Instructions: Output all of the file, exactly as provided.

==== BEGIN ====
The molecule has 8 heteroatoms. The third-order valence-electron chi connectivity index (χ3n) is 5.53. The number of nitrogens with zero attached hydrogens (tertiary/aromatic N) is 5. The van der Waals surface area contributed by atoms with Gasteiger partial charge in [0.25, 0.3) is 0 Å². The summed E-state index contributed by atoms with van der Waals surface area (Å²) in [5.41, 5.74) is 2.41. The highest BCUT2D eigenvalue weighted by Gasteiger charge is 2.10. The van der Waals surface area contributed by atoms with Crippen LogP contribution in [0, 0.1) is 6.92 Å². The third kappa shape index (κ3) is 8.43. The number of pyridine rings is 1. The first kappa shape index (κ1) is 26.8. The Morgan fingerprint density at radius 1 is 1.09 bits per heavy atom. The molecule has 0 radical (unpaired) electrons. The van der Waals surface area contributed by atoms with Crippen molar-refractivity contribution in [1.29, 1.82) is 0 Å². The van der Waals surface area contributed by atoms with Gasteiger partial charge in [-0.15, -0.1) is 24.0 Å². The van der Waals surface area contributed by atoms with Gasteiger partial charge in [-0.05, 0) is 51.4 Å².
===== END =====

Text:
The molecule has 8 heteroatoms. The third-order valence-electron chi connectivity index (χ3n) is 5.53. The number of nitrogens with zero attached hydrogens (tertiary/aromatic N) is 5. The van der Waals surface area contributed by atoms with Gasteiger partial charge in [0.25, 0.3) is 0 Å². The summed E-state index contributed by atoms with van der Waals surface area (Å²) in [5.41, 5.74) is 2.41. The highest BCUT2D eigenvalue weighted by Gasteiger charge is 2.10. The van der Waals surface area contributed by atoms with Crippen LogP contribution in [0, 0.1) is 6.92 Å². The third kappa shape index (κ3) is 8.43. The number of pyridine rings is 1. The first kappa shape index (κ1) is 26.8. The Morgan fingerprint density at radius 1 is 1.09 bits per heavy atom. The molecule has 0 radical (unpaired) electrons. The van der Waals surface area contributed by atoms with Crippen molar-refractivity contribution in [1.29, 1.82) is 0 Å². The van der Waals surface area contributed by atoms with Gasteiger partial charge in [-0.15, -0.1) is 24.0 Å². The van der Waals surface area contributed by atoms with Gasteiger partial charge in [-0.05, 0) is 51.4 Å².